No more room for crude deliveries as CN rail strike continues
Canada’s oil patch began feeling the full force of Canadian National Railway Co.’s worker strike on the weekend, with two crude-by-rail terminal operators unable to receive any more oil deliveries.
TORQ Energy Logistics Ltd. weren’t able to get any more crude at its CN-serviced rail terminals once all the empty rail cars were filled up, forcing oil producers to find another place to put their crude, Kent McDougall, chief commercial officer, told Bloomberg News. Altex Energy Ltd. is in a similar situation with its terminals in Lashburn, Lynton, Unity and Falher.
If the strike isn’t resolved, “we will go to zero within a few days if not immediately,” John Zahary, Altex chief executive officer, said late Thursday.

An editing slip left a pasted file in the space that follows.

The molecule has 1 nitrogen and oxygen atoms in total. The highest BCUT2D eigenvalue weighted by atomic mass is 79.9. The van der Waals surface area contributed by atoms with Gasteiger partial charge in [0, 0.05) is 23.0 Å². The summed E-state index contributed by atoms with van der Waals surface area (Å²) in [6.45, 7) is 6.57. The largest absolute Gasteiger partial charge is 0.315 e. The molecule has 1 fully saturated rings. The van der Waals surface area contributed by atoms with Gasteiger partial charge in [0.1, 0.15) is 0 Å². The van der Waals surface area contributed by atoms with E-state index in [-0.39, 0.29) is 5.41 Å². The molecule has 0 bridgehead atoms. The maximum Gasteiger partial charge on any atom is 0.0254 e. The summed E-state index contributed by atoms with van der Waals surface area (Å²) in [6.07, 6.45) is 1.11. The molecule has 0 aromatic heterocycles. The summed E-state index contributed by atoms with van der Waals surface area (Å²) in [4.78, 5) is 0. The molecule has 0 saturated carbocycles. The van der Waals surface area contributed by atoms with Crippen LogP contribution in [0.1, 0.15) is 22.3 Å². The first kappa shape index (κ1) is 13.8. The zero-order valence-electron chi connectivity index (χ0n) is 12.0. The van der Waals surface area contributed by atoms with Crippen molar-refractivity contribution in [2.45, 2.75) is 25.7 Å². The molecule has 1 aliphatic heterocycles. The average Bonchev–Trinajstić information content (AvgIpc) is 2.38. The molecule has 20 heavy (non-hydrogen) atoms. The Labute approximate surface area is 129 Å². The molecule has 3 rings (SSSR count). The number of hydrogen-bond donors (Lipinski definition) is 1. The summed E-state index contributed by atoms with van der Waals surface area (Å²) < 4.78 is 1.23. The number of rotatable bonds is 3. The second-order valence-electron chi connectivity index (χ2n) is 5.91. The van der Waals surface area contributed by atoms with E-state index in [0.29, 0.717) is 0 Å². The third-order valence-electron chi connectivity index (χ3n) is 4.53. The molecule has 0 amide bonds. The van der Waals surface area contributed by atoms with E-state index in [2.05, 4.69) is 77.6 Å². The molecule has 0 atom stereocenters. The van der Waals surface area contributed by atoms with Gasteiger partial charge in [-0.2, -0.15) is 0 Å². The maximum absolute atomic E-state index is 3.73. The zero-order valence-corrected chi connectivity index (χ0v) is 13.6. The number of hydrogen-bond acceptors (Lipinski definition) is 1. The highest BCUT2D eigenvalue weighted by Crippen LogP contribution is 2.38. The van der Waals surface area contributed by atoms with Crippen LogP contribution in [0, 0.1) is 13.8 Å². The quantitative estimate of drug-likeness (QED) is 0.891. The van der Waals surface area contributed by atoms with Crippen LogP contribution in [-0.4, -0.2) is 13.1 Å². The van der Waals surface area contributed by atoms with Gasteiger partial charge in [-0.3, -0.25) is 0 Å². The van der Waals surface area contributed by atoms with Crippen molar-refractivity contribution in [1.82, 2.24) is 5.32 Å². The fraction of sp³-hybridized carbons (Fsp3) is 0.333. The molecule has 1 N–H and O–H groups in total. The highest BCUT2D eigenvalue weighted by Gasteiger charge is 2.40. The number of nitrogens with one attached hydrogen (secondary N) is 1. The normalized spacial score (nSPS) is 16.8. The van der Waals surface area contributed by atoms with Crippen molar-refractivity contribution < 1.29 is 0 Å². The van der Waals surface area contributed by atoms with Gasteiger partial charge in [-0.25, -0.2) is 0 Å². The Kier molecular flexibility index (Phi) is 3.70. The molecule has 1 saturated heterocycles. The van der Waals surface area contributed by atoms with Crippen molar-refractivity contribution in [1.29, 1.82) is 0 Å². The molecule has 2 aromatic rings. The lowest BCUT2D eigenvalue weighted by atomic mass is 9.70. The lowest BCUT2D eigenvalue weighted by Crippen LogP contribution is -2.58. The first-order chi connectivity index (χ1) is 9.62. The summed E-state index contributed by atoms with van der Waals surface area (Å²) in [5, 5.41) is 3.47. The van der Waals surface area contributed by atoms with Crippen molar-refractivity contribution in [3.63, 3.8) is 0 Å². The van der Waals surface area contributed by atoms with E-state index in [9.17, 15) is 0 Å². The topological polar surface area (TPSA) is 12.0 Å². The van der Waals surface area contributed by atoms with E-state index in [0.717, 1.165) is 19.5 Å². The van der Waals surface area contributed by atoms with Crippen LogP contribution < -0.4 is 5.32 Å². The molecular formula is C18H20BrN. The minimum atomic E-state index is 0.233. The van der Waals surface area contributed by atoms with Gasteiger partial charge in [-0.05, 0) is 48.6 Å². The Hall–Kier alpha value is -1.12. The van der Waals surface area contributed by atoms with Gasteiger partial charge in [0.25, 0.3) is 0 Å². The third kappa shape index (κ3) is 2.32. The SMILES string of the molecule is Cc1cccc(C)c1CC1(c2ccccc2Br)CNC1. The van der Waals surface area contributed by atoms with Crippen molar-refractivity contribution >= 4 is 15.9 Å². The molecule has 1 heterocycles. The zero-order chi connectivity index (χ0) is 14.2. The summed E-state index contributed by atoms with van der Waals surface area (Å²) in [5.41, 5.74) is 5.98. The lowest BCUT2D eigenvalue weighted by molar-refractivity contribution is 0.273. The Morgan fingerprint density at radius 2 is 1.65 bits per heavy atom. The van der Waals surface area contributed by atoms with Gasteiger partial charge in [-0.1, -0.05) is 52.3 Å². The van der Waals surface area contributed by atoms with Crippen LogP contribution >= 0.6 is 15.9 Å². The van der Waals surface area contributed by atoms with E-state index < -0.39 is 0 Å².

The Western Canadian oil patch has grown increasingly reliant on rail to get crude, Canada’s biggest export, to refiners as far away as the U.S. Gulf Coast in recent years as pipelines filled to capacity. CN shipped 180,000 barrels a day of crude in September, making up more than half of Canada’s total crude-by-rail exports that month.
About 3,200 conductors and yard operators at Canadian National walked off the job Tuesday, snarling shipments.